Apple didn’t sell as many iPhones during its most recent quarter as Wall Street had hoped, and investors responded by sending the company’s stock down 7% in after-hours trading.
The Cupertino, Calif., company sold close to 47 million iPhones during the quarter ending on Sept. 30, which is about the same amount it sold a year ago. iPad sales were down 6% year-over year, totaling 9.7 million for the quarter. Mac sales were down 2%, totaling 5.3 million.
Apple’s CFO Luca Maestri said Thursday that the company would stop reporting these kinds of unit sales in the future. “A unit of sale is less relevant to us today than it was in the past,” Maestri said.
The timing for that announcement was curious, but there may have been a grain of truth in Maestri’s reasoning: While unit sales were flat for the quarter, the average sale price of an iPhone rose to $793, signaling that consumers are getting more comfortable with spending money for the company’s high-end phones. This resulted in iPhone revenue growing 29% year-over-year.
These higher average sales numbers were a key contributor to Apple’s earnings. The company generated $62.9 billion in revenue, compared to $52.6 billion during the same quarter last year. The company’s net income for the quarter was $14.13 billion compared to $10.71 billion a year ago. This translated to diluted earnings per share of $2.91, compared to $2.07 during the same quarter in 2017.
Analysts had expected earnings per share of $2.78 on revenue of $61.5 billion.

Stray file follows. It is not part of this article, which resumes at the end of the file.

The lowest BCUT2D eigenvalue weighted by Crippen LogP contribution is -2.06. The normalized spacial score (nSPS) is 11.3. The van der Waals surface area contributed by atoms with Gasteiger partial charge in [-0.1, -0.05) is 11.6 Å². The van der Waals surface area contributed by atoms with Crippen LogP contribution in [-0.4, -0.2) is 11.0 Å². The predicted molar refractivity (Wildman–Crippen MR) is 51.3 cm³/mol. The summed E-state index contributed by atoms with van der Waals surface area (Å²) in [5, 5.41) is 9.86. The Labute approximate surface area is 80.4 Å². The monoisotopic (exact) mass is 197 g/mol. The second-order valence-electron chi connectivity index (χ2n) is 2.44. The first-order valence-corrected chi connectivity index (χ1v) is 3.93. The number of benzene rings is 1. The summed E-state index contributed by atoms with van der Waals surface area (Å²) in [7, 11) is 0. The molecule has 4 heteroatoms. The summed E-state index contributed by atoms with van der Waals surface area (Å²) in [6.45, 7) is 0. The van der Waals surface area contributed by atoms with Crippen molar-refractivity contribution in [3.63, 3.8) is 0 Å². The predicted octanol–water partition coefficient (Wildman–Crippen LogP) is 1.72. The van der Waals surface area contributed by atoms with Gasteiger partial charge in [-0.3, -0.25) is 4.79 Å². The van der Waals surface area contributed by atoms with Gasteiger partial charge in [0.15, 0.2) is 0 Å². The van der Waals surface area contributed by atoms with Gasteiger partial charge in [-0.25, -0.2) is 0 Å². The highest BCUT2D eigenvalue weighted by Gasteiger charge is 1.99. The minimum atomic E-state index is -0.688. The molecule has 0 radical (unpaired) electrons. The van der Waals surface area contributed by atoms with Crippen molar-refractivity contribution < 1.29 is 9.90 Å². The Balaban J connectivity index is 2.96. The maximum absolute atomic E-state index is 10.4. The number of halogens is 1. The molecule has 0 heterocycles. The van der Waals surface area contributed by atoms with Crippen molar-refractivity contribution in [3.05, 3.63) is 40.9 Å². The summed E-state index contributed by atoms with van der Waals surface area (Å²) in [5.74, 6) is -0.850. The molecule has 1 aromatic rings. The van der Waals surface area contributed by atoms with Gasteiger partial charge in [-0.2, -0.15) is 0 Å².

But more than the results for its most recent quarter, analysts were looking for guidance for the current holiday quarter. Not only do consumer electronics companies sell most of their products during the holiday season, the company’s guidance is also seen as a key indicator of how well the new iPhone models have been performing.
Apple introduced a second-generation iPhone X, dubbed the iPhone XS, in September, and began shipping it to consumers at the end of that month. A second model, the iPhone XR, didn’t actually make its way onto store shelves until late last month.
The company forecast revenue between $89 billion and $93 billion for the current holiday quarter, which was also less than Wall Street had hoped for, further raising doubts about the company’s iPhone sales. Maestri attributed the more cautious forecast to currency issues, as well as depressed consumer demand in some emerging markets.
A bright spot for Apple was the company’s services business, which includes revenue from the App Store, Apple Music, as well as iCloud subscriptions. Services revenue for the quarter surpassed $10 billion for the first time, growing 27% year-over-year.